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Top 12 Must-Read Books for Project Management

Project Management Books

Whether you are new to project management or have been managing projects for years, you must stay up-to-date and evolve by learning new techniques and strategies. Although you may already have some training, adding to your knowledge whenever possible can help you stand out among your peers.

While learning through experience or an online project management program, brushing up on your knowledge and learning from industry professionals can prevent many mistakes. Reading project management books written by experts can be a great way to do this, but it can be hard to determine which books are worth your time when there are so many to choose from.

This article is here to help you out. The list of books below will give you a good start. Whether you are looking for project management books for beginners, books on project management for non-project managers, or want to take a deep dive into planning, Agile techniques, or product design, you should find a few books that fit the bill.

The 20 Best Project Management Books for 2024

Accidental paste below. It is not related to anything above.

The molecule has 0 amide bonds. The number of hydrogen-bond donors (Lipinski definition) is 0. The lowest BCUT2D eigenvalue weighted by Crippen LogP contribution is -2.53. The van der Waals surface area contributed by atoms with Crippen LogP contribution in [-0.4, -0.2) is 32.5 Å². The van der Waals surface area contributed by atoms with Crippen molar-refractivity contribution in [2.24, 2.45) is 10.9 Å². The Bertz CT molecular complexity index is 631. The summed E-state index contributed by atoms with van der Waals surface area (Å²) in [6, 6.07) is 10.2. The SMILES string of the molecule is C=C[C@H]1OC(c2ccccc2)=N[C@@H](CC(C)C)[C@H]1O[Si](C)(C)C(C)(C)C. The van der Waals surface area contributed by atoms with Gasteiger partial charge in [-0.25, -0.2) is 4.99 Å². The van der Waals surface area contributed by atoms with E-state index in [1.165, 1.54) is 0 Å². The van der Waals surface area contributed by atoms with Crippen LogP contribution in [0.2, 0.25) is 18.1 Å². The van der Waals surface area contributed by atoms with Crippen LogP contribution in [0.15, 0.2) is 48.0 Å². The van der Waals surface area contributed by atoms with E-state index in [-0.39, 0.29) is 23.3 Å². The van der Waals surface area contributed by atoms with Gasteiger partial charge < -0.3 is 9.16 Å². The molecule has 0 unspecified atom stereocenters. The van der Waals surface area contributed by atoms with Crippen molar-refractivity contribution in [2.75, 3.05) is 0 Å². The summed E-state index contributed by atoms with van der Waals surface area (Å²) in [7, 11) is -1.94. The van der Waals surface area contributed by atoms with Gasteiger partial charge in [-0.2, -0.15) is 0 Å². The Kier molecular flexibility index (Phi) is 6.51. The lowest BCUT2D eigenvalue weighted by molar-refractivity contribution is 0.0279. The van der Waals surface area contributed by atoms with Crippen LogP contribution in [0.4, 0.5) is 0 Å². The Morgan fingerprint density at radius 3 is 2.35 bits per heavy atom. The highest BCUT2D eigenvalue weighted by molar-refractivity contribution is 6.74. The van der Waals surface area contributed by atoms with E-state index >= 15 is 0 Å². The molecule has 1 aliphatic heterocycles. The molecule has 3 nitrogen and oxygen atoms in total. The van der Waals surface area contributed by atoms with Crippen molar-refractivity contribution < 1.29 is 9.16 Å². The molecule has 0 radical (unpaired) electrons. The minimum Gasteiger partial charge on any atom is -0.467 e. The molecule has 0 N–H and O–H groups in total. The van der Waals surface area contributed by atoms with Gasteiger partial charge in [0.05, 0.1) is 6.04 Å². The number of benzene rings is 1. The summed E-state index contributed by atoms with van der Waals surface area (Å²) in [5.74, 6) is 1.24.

A Guide to the Project Management Body of Knowledge

This book, published by the Project Management Institute®, which manages the Project Management Professional (PMP®) certification, is also known as the PMBOK® Guide. This guide provides project managers with a framework that outlines the processes, knowledge areas, and tools necessary for successful project execution. It is also a critical study aid if you are preparing for PMP exams and is considered one of the best resources for project managers.

Project Management Absolute Beginner’s Guide

If you’re just starting, this book by Greg Horine should be your daily companion. It was designed for people new to the field looking for a practical, clear, and accessible guide to grasping project management essentials. Two critical features of this book are that it demystifies project management terminology and focuses on addressing the challenges beginners run into.

Also Read: How to Ace the PMP Exam? A Comprehensive Guide

Harvard Business Review Project Management Handbook